|Image: Marching Through Edinburgh Snow, a Creative Commons Attribution (2.0) image from Martin Burns's Photostream|
Day 2's Prompt is an excerpt of sorts from the WIP I've been working on since high school. Unlike then, I have a better idea of where it's going now and I hope to work on it further when I'm less occupied by studies.
Paul found himself looking at the tiles on the ceiling. Of simple design, he admired the aesthetics of maroon on gray, sometimes being distracted by the rotors of the nearby ceiling fan. This was a familiar scene to him since, for the past couple days, his consciousness drifted in and out of reality. Regaining his vision, his first thought was, “What a boring waiting room this is!”
Then something new crossed his vision; a face. His nearsightedness was not much help, blurring the facial senses into one peach blob. There was a lot of dark brown surrounding the blob. He squinted trying to make out who it was, but to no avail.
The splotch retreated then returned. Paul could not make out the face this time, as the blurred mark became larger and larger. Then instead of being devoured by a pigment, he then saw a hand retreat from his vision. Instead of being grateful for this, Paul felt chills crawl up and down.
“Looks like I failed the entrance exam,” He said, one lengthy sigh.
The face, partly covered in freckles and a lab coat, rolled her eyes.
“And why would you pass it,” She replied. “That was dumb! Running through the ice like that.”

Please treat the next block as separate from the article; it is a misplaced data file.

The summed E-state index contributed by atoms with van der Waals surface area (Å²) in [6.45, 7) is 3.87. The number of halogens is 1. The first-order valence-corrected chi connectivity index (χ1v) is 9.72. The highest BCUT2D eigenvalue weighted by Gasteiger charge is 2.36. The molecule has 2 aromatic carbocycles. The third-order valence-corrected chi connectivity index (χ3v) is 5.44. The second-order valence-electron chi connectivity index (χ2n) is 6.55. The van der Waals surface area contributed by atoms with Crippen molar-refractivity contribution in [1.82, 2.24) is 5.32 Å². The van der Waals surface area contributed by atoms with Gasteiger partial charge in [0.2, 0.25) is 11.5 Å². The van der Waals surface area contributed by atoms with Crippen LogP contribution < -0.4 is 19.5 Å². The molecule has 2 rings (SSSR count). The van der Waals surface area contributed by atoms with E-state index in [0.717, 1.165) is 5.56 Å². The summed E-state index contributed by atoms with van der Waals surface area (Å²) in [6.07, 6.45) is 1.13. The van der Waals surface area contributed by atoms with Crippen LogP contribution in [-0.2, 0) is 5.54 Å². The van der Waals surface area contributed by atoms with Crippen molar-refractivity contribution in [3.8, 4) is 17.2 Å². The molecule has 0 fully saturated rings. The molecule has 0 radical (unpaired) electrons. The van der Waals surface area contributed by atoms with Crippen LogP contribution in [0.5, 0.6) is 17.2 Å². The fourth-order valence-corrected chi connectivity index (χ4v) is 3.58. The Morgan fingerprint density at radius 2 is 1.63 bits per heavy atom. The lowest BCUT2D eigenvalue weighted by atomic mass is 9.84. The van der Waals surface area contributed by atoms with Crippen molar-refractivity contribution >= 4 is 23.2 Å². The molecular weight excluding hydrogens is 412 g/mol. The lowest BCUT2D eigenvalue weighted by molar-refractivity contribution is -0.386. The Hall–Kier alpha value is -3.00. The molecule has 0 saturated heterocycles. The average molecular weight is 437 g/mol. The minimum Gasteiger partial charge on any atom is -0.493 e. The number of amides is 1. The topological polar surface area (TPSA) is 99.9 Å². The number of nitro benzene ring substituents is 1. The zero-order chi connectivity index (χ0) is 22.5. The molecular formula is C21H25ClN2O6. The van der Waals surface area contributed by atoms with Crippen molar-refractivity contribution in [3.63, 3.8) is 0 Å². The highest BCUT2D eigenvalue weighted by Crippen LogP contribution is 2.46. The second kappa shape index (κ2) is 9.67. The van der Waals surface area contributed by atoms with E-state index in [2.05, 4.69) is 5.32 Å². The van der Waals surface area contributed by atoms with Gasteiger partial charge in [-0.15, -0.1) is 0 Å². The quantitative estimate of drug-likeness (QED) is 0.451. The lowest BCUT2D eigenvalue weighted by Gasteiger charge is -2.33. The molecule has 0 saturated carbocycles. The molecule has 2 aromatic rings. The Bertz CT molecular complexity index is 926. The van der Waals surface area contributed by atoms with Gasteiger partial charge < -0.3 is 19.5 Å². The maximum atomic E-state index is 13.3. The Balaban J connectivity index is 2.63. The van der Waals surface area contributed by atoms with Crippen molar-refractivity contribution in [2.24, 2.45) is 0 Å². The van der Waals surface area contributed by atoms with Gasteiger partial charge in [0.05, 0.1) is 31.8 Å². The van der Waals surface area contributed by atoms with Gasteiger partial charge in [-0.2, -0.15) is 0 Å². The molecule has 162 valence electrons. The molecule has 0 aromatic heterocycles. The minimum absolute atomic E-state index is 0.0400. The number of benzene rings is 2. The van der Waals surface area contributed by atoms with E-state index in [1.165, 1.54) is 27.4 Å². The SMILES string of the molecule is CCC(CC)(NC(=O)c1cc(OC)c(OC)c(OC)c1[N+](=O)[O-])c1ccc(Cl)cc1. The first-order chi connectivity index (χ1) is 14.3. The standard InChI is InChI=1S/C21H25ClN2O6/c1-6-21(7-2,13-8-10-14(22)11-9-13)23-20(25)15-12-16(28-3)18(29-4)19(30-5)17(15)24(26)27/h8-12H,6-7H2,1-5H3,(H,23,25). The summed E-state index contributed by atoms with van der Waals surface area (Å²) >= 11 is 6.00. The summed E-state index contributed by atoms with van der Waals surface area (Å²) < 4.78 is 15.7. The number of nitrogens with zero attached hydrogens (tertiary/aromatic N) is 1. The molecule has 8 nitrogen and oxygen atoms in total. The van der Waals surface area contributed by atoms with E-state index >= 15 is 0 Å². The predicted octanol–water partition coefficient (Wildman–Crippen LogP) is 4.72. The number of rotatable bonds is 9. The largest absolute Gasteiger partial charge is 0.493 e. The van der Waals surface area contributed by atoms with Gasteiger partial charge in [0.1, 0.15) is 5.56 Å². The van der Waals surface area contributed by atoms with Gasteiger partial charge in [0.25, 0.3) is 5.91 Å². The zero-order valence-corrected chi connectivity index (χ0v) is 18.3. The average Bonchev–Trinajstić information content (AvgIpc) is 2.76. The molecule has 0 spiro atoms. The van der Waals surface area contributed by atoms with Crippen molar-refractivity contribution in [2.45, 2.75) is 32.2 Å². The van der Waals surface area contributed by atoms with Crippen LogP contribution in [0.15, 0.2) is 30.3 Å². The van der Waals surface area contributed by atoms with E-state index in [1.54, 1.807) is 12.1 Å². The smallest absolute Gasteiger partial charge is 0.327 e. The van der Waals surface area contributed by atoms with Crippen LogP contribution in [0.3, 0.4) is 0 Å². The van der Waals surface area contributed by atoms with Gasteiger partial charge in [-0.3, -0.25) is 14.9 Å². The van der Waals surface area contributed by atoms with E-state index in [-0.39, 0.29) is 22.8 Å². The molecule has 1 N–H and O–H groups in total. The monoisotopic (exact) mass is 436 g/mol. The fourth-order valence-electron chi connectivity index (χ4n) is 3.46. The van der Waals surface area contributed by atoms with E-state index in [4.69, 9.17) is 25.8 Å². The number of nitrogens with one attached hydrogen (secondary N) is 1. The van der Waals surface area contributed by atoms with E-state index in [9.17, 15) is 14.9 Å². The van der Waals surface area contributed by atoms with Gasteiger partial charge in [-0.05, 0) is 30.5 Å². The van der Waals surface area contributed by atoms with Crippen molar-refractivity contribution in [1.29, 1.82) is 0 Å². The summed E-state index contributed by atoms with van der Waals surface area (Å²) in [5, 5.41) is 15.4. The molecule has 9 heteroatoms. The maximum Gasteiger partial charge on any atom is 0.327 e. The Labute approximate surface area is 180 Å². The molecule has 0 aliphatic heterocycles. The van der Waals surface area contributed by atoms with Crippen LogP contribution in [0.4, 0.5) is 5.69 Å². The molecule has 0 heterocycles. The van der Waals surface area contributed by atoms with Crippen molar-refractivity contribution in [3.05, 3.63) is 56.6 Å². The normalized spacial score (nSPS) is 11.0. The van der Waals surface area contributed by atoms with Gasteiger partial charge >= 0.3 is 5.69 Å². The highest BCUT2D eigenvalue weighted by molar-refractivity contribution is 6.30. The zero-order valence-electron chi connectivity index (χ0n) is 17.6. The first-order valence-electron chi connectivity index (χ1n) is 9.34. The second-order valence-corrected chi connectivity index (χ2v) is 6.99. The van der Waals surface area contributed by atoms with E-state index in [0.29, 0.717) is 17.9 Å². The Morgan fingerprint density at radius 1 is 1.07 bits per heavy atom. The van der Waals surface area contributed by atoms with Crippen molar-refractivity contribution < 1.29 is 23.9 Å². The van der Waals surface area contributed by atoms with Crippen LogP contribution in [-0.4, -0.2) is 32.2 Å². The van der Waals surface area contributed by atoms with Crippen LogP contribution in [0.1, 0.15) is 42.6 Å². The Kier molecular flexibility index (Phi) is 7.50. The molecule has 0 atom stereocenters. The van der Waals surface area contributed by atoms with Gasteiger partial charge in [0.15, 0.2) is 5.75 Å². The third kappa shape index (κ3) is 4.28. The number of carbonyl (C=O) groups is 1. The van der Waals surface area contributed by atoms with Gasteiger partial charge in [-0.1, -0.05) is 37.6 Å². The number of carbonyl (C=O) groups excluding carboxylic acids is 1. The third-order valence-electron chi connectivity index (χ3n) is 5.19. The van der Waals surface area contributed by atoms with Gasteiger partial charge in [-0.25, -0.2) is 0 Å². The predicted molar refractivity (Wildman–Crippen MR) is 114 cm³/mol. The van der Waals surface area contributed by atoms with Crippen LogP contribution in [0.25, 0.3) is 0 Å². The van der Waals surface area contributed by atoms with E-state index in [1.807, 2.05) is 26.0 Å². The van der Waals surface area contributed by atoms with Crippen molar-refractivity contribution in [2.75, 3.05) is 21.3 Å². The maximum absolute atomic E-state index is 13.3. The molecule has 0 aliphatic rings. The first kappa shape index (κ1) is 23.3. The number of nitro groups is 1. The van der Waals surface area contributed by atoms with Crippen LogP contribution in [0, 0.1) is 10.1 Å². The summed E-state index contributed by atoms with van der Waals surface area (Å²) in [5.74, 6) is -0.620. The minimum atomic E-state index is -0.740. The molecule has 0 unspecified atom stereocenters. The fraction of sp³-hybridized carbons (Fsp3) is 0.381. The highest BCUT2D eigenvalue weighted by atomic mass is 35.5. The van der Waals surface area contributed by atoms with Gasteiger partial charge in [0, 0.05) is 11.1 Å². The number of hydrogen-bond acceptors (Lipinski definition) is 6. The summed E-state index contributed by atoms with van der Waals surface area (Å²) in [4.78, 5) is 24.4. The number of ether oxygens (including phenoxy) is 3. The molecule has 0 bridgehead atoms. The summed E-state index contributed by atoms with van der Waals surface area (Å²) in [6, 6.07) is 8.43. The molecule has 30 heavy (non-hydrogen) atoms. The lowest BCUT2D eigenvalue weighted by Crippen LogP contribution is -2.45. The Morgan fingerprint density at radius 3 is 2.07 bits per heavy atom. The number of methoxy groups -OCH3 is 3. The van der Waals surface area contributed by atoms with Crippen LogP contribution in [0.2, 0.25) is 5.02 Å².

She retreated from the bed and looked over the contents of Paul’s tote bag. Most of it was paperwork; the scribbling’s of an investigation into Jed Paul’s propaganda network. The rest was a few Douglas Adams novels and an untouched copy of Dan Gillmor’s Mediactive. She grinned, flipping through the files.
“You journos are all info hogs,” She said. “You’re not gonna use half of this, you know.”
“But I will,” He retorted, lifting himself from the pillow. “It’s all a trail to the bigger picture.”
She turned around, “So then what? Throwing that junk into the public eye’s not gonna do much.”
“There’ll be an outcry!”
“An outcry over opposition maybe!”
Paul stopped. He slowly became pale with cold sweats overwhelming him back onto the mattress. He passed out from reality again and the woman stood at the bedside, giggling.
“Why are you afraid of me?” She asked.
She looked at Paul’s left arm, dangling down from the covers. The torn glove exposed the symbol tattooed into his hand; the dreaded BDL. She gently lifted his hand onto the bed.
“Just like us then,” She thought. “Just like us.”